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Digital Camera World
Digital Camera World
Claire Gillo

I combine crafting and photography by conjuring up the magic of marbling

Marbling home project.

Marbling has been around for many years, and we see it in lots of different places – from pillars on old buildings to artworks, wrapping paper, book covers, and even tiled surfaces in the home. There are many different ways you can marble, and the fun and unique appeal of marbling is that no two effects are ever going to be the same.

The marbling technique we utilized in this tutorial uses a water solution and colored paint. We bought a Magic Marbling Kit, which you can find online for around £20/$24 – alternatively, you can improvise with household products including oil-based paints, food coloring, milk and even shaving foam.

(Image credit: Claire Gillo)

With our marbling kit, we were also able to lift and record our final marbled images onto paper; however, we opted to shoot the effect while it was still in the tray. We chose to do this so that we could shoot a sequence of images, but we also liked the 3D appeal of the paint floating on the surface of the liquid. 

Finally, as with any paint-based project, things can get a little messy. So make sure you have some kitchen roll to hand, and you may also want to put down a protective cloth before you begin.

Step by step: Shoot a home marbling project

(Image credit: Claire Gillo)

Get started

Following the instructions in our marbling kit, we made a solution around six hours in advance, mixing together 250ml of water with a sprinkle of powder (safe and non-toxic). To start, we placed the solution on an even surface and set up our camera overhead. This project is great fun to do with children.

(Image credit: Claire Gillo)

Dial in your camera settings

We took our images using natural light from a bird’s-eye view, which meant our camera needed to be mounted on a tripod. We set the ISO at 100 and the aperture to f/8 to keep everything sharp. Our shutter speed was reading around one second so, to ensure we had no camera shake, we used the self-timer to fire the shots.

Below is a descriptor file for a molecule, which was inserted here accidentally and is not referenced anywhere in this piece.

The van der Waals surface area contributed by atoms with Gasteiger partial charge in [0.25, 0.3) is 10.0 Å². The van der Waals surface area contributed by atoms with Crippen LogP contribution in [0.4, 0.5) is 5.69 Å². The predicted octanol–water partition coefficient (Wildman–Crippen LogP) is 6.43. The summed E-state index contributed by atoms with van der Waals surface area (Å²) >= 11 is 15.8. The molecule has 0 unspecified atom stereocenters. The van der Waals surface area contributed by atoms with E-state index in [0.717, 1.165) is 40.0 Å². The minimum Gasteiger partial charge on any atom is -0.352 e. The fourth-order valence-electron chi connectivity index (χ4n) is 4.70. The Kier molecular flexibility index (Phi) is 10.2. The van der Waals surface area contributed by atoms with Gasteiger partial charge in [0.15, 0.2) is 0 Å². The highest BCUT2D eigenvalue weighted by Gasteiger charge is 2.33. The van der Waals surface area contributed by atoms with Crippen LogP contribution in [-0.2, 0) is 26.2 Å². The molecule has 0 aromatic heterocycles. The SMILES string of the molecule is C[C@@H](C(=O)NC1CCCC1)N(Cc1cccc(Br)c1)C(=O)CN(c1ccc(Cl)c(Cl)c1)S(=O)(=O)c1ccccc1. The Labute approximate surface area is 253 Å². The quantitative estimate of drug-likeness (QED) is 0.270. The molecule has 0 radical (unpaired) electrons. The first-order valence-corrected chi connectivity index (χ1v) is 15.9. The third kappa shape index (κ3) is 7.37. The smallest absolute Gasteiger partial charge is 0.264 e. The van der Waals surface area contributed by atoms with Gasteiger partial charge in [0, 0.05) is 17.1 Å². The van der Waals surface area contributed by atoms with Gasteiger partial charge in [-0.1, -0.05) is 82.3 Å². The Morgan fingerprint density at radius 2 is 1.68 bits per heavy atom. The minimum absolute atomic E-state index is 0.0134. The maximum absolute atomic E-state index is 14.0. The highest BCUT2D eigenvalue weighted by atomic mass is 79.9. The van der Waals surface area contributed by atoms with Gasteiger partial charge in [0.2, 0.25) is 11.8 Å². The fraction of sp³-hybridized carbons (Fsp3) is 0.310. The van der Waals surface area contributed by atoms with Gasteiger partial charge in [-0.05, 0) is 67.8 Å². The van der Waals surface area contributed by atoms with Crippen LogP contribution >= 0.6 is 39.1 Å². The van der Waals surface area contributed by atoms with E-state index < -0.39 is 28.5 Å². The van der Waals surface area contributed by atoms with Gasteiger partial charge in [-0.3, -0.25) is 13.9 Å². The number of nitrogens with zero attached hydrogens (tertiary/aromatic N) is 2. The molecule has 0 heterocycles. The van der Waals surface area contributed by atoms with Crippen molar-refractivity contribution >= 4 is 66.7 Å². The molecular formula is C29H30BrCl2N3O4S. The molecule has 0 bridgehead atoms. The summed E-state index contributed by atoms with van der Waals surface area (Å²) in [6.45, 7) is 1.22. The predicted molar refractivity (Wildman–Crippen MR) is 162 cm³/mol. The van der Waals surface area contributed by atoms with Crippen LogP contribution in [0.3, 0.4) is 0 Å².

(Image credit: Claire Gillo)

Get creative and experiment

Once everything is set up, get creative. Our marbling kit came with some tools, but sticks and combs are effective too. We experimented with techniques and colors until we were happy with the results, but found it best to shoot throughout the different stages, so that if we overdid the marble effect, we still had our earlier efforts.

(Image credit: Claire Gillo)

Record the results

If you are using a marbling kit, you can record your final images on paper. Place a piece of paper over the paint, carefully lift a corner and peel back. Leave your paper to dry for an hour before you move it and a few more hours to ensure it is dry. If you don’t want to use your camera, you could scan in your final marbled images instead.

(Image credit: Claire Gillo)

Edit your images 

We used the basic controls in Lightroom to make our images pop, boosting the contrast and playing with the Black and White sliders. We also cleaned up any bubbles and other distracting elements in Photoshop using the Remove and Spot Healing tools. Finally, we experimented with different presentation ideas to combine the images.

(Image credit: Claire Gillo)

Think about color

To ensure that your marbling works wonders, think about the colors you are using and how they are going to blend together. For example, a warm and bright color such as yellow will provide a good contrast when paired with a cooler, darker color such as purple. Blue and orange will work well together, and green and red are also complementary colors.

You can introduce more than two colors if you want – but bear in mind that sometimes less is more, and it’s easy to go one step too far and have to start all over again! That is part of the experimental process, though, so embrace some failure along the way to discover what works best for you.

Home photography ideas: photo projects to try indoors

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